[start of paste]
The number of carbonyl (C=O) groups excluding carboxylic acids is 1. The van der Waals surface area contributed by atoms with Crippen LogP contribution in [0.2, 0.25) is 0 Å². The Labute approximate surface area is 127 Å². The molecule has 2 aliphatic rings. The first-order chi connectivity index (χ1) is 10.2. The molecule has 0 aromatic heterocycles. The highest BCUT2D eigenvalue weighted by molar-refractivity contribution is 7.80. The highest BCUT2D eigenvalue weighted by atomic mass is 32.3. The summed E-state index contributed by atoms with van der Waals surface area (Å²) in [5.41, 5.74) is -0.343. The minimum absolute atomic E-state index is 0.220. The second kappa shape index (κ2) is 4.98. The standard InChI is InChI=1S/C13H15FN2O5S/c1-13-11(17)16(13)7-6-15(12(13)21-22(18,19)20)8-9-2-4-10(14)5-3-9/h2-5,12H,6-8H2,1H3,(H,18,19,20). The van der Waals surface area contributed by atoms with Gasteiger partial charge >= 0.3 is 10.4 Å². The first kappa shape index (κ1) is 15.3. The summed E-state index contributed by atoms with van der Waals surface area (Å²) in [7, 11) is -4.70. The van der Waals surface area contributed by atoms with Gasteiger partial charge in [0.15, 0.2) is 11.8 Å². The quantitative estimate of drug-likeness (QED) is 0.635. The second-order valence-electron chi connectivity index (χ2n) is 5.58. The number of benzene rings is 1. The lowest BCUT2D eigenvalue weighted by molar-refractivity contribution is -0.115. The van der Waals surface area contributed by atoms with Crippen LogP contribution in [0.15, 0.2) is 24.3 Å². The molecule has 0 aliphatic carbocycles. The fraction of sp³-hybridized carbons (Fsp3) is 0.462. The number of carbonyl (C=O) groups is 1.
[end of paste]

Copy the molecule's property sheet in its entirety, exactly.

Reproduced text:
The number of carbonyl (C=O) groups excluding carboxylic acids is 1. The van der Waals surface area contributed by atoms with Crippen LogP contribution in [0.2, 0.25) is 0 Å². The Labute approximate surface area is 127 Å². The molecule has 2 aliphatic rings. The first-order chi connectivity index (χ1) is 10.2. The molecule has 0 aromatic heterocycles. The highest BCUT2D eigenvalue weighted by molar-refractivity contribution is 7.80. The highest BCUT2D eigenvalue weighted by atomic mass is 32.3. The summed E-state index contributed by atoms with van der Waals surface area (Å²) in [5.41, 5.74) is -0.343. The minimum absolute atomic E-state index is 0.220. The second kappa shape index (κ2) is 4.98. The standard InChI is InChI=1S/C13H15FN2O5S/c1-13-11(17)16(13)7-6-15(12(13)21-22(18,19)20)8-9-2-4-10(14)5-3-9/h2-5,12H,6-8H2,1H3,(H,18,19,20). The van der Waals surface area contributed by atoms with Gasteiger partial charge >= 0.3 is 10.4 Å². The first kappa shape index (κ1) is 15.3. The summed E-state index contributed by atoms with van der Waals surface area (Å²) in [7, 11) is -4.70. The van der Waals surface area contributed by atoms with Gasteiger partial charge in [0.15, 0.2) is 11.8 Å². The quantitative estimate of drug-likeness (QED) is 0.635. The second-order valence-electron chi connectivity index (χ2n) is 5.58. The number of benzene rings is 1. The lowest BCUT2D eigenvalue weighted by molar-refractivity contribution is -0.115. The van der Waals surface area contributed by atoms with Crippen LogP contribution in [0.15, 0.2) is 24.3 Å². The molecule has 0 aliphatic carbocycles. The fraction of sp³-hybridized carbons (Fsp3) is 0.462. The number of carbonyl (C=O) groups is 1.